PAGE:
# Signed variant of the Flint Hills series

I asked my Calculus 2 students to come up with a series the convergence of which they are unable to decide. One of the students, Denis Zelent, invented a very interesting one: $$\sum_{n = 1}^\infty \frac{1}{n^2 \sin n} \, . \tag{1}$$

Question (short version): Has convergence of this series been studied in literature?

My immediate answer was that this must have something to do with the irrationality measure $$\mu$$ of $$\pi$$. Obviously, $$\mu \geqslant 2$$, and the best currently known upper bound for $$\mu$$ is $$\mu \leqslant 7.6063\!\ldots\,$$, due to Salikhov; see [V. Kh. Salikhov, On the Irrationality Measure of $$\pi$$. Russ. Math. Surv 63(3):570–572, 2008]. It is widely believed that $$\mu = 2$$.

In fact, the inequality $$\mu < 3$$ is equivalent to convergence of $$1 / (n^2 \sin n)$$ to zero. Thus if we knew that $$\mu \geqslant 3$$, the series (1) would diverge. On the other hand, if we had $$\mu < 2$$ (which is of course absurd), then one could easily show that $$1 / (n^2 \sin n) = O(n^{-1 - \varepsilon})$$ for some $$\varepsilon > 0$$, which would imply absolute convergence of the series (1).

My student searched the web and realized that his question is related to the well-known open problem, asking whether the Flint Hills series $$\sum_{n = 1}^\infty \frac{1}{n^3 \sin^2 n} \tag{2}$$ converges. An extension of this problem asks for convergence of a more general series $$\sum_{n = 1}^\infty \frac{1}{n^p |\sin n|^q} , \tag{3}$$ which is equivalent to absolute convergence of the series (1) when $$p = 2$$ and $$q = 1$$. For more details, see [Max. A. Alexeyev, On convergence of the Flint Hills series, arXiv:1104.5100, 2011].

To summarise, this is what we have found so far:

• lack of convergence of $$1 / (n^2 \sin n)$$ to zero would imply that $$\mu \geqslant 3$$, which is very unlikely;

• convergence (in particular: absolute convergence) of the series (1) would imply $$\mu \leqslant 3$$, which means it is certainly an open problem;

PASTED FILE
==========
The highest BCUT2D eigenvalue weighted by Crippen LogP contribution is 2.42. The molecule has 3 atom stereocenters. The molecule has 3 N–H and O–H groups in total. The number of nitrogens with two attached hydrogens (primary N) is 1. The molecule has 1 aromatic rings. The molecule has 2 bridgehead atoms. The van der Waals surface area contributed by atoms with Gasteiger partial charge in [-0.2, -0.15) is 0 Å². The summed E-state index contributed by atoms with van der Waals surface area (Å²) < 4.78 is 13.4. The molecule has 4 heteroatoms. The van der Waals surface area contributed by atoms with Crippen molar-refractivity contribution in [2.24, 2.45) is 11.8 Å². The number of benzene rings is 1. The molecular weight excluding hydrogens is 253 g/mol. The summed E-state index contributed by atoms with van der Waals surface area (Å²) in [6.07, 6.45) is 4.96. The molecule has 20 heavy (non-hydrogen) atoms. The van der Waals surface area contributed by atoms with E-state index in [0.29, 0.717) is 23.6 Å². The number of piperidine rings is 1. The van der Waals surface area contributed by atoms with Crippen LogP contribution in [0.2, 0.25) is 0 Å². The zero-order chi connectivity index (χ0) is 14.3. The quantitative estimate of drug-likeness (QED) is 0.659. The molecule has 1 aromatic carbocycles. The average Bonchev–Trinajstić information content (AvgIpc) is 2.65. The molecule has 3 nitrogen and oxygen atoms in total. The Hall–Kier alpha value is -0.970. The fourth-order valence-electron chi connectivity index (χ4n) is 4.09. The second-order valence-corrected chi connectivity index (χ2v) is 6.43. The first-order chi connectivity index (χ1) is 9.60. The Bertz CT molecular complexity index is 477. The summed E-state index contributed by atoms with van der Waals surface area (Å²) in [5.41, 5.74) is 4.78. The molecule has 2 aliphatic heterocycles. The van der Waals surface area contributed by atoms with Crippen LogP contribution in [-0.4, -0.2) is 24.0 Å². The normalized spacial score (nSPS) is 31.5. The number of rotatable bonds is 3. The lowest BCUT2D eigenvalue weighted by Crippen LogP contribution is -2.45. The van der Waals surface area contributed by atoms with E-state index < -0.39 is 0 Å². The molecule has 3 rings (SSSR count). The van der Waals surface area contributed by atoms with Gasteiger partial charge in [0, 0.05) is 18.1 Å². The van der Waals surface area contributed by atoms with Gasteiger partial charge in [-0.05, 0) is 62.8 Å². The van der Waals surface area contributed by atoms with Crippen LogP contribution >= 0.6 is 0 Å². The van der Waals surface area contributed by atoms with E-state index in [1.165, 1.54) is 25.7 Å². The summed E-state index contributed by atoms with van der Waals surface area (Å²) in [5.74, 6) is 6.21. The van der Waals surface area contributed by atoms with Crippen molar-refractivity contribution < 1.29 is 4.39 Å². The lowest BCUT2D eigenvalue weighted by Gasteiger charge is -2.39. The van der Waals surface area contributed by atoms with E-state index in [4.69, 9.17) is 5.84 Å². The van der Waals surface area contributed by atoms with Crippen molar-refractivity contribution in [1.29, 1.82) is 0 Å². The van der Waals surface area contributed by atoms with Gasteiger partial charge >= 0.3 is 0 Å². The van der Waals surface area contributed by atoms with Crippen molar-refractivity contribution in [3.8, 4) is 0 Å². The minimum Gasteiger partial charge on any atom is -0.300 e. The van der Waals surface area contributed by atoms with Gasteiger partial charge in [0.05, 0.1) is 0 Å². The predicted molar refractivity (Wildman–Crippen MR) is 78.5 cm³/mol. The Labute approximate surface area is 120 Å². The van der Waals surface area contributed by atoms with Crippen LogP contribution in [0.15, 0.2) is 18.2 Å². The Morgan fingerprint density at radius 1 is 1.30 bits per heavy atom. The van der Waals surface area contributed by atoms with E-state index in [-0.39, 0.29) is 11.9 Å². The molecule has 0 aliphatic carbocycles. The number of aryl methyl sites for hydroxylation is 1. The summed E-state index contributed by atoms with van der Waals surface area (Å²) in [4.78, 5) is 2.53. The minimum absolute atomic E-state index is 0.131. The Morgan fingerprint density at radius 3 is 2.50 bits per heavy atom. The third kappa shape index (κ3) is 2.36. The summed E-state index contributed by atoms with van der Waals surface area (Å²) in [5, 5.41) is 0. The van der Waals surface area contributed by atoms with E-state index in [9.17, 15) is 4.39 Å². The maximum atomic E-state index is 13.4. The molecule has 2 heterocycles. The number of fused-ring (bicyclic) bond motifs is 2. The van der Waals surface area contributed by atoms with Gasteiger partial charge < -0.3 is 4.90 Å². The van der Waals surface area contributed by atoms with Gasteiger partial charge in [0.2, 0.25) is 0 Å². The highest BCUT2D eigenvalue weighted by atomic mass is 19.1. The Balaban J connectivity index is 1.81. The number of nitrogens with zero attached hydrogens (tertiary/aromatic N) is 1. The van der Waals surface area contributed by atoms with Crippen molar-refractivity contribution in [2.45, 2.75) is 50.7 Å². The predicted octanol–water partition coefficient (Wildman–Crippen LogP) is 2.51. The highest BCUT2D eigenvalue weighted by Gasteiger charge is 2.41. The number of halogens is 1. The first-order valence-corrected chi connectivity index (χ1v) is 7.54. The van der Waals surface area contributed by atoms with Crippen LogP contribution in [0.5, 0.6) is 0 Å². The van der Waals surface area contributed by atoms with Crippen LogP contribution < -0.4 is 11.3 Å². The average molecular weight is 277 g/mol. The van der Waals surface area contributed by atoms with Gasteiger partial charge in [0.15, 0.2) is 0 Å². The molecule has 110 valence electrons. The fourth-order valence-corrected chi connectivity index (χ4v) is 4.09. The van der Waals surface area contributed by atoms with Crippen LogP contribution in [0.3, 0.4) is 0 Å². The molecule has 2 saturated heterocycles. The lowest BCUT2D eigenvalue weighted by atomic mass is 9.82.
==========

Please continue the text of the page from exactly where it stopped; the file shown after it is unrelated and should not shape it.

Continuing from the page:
• lack of absolute convergence of the series (1) would not have any consequences for the estimates of $$\mu$$.

Question (long version)

1. Does absolute convergence of the series (1) imply any tighter bounds on the estimates of the irrationality measure $$\mu$$ of $$\pi$$?
2. Vice versa: Assuming that $$\mu$$ is known, can one tell whether the series (1) converges absolutely?
3. Same questions with absolute convergence changed into convergence. In other words: are cancellations of any help here?
4. Does the series (1) has a fancy name, similar to Flint Hills series and Cookson Hills series? (And if not: can Denis choose an appropriate mountain range?)

Edited: I just noticed David Simmons's answer to an MO question on the Flint Hills series, which reduces the question of its convergence to a similar question for a series involving convergents of $$\pi$$. The same argument should work for the absolute convergence of the series (1), but I do not see right away if it leads to an answer to question 1.

You mentioned my argument from the other thread, which can be used to show that if $$\mu(\pi) < 3$$, then your series converges. But this also means you can't get any further information about $$\mu(\pi)$$ from knowing that your series converges -- it would converge if $$\pi$$ were any of the numbers with exponent of irrationality $$<3$$, so you cannot rule out $$\pi$$ being any of those numbers (I know I am speaking of $$\pi$$ as though it were a variable, but this is necessary in order for questions like "does A imply B?" to make sense when A and B are fixed) In other words, the answer to question 1 is "No".